States must address issue of gerrymandering

Since the U.S. Supreme Court recently decided it should not get involved in gerrymandering issues, it is up to the states to settle the question when one political party tries to redraw legislative or congressional boundaries to perpetuate its own advantage.

Minnesota is currently the only state in the union with split party control of its Legislature — Democrats control the House while Republicans control the Senate. Gov. Tim Walz is a Democrat as well. So we are unlikely to see the kind of tortuously drawn legislative lines designed to minimize the impact of one party, or give an unfair advantage to the other. But that could change with the 2020 state legislative election, and the next Legislature would take on redistricting in 2021.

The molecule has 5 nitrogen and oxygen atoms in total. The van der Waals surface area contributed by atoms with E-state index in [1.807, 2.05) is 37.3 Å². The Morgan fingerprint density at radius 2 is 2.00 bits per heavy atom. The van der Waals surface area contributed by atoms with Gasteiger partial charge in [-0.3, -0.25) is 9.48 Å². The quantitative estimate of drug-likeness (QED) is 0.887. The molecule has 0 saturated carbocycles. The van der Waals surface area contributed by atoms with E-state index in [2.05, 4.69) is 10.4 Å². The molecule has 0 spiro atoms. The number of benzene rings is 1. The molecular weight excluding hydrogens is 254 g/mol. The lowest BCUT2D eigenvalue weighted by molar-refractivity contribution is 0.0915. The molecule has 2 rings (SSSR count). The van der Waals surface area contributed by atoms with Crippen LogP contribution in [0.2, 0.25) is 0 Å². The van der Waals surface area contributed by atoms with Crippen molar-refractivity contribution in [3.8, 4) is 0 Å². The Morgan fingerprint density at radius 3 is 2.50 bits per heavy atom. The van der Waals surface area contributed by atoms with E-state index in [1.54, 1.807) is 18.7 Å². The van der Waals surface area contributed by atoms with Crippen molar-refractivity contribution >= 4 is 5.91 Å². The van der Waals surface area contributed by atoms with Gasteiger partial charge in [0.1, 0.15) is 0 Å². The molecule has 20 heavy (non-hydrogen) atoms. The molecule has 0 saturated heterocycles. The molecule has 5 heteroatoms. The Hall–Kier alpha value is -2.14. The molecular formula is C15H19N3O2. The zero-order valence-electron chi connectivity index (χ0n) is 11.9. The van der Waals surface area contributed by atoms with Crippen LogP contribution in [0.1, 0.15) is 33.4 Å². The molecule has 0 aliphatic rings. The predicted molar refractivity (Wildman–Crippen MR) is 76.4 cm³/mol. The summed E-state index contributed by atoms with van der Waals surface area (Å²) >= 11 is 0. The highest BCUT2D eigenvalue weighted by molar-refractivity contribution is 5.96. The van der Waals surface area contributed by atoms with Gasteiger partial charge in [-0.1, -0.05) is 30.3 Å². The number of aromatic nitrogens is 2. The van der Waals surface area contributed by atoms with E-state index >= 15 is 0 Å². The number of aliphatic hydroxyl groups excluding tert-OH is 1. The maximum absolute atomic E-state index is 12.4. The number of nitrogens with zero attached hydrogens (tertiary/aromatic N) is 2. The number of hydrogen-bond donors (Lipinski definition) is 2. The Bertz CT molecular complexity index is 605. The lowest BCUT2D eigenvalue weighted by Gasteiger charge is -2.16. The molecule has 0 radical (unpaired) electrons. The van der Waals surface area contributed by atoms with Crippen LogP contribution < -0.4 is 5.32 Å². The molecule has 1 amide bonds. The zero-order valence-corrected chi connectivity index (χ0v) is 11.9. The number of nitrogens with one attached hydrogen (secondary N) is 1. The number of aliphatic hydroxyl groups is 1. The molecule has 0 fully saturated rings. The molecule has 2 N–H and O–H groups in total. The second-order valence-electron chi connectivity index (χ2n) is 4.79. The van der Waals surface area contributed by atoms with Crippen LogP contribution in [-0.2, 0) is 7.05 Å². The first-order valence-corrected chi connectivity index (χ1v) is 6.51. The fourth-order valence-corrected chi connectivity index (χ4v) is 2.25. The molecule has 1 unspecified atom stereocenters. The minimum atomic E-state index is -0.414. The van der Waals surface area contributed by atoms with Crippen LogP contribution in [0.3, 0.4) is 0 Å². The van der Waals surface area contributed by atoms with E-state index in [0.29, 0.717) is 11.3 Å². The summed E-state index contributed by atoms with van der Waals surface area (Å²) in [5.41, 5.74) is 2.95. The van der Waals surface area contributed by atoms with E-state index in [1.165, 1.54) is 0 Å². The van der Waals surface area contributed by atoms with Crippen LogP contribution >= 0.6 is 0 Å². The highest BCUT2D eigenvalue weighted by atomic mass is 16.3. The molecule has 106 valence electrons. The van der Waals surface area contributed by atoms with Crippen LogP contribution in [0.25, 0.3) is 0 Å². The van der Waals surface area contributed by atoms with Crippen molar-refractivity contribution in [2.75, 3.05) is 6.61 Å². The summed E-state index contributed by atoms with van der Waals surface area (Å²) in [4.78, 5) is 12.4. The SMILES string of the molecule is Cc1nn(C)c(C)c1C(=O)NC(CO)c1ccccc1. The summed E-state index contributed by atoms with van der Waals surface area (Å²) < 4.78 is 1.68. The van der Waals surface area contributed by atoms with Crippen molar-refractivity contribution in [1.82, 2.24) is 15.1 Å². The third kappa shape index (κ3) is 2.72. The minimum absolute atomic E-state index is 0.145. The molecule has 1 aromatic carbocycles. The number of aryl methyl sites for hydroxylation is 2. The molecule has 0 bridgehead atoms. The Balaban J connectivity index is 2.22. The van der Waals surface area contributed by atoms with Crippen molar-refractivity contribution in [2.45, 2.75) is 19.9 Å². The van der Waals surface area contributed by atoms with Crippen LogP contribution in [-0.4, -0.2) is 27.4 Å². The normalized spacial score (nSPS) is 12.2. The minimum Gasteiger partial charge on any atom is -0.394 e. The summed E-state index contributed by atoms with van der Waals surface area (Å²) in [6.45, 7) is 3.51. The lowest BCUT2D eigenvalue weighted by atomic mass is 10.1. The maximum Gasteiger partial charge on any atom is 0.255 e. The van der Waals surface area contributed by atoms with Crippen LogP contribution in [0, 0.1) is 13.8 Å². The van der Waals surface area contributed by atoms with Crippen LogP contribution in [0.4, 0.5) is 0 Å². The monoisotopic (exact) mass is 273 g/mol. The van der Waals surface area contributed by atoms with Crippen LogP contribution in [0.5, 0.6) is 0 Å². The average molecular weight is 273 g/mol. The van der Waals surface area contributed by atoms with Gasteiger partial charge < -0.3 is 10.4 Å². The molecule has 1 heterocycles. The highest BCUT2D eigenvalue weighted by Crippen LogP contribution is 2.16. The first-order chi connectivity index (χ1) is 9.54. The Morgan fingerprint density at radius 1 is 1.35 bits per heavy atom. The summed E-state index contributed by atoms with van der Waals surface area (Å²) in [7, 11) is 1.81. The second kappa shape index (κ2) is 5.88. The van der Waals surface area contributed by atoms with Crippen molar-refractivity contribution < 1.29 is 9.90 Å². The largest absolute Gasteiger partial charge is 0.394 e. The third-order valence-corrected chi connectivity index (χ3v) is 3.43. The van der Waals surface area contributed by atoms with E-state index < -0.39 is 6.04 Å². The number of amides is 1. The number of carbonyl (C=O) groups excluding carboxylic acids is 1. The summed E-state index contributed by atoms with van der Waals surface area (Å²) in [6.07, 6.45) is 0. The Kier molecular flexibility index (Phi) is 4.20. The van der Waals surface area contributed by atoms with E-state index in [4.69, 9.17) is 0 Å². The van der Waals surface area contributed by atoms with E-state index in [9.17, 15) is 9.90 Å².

So, what can we, or any state, do to ensure that political boundaries are drawn with the principle of one person, one vote in mind, and not perpetuating partisan power?

We could take it out of the hands of the politicians. That, of course, would involve legislators passing laws to reduce their power, an unlikely event. But if politicians could be persuaded to do the right thing, turning the job of redrawing district boundaries could be turned over to a non-partisan panel of experts designed to ensure fair elections for all.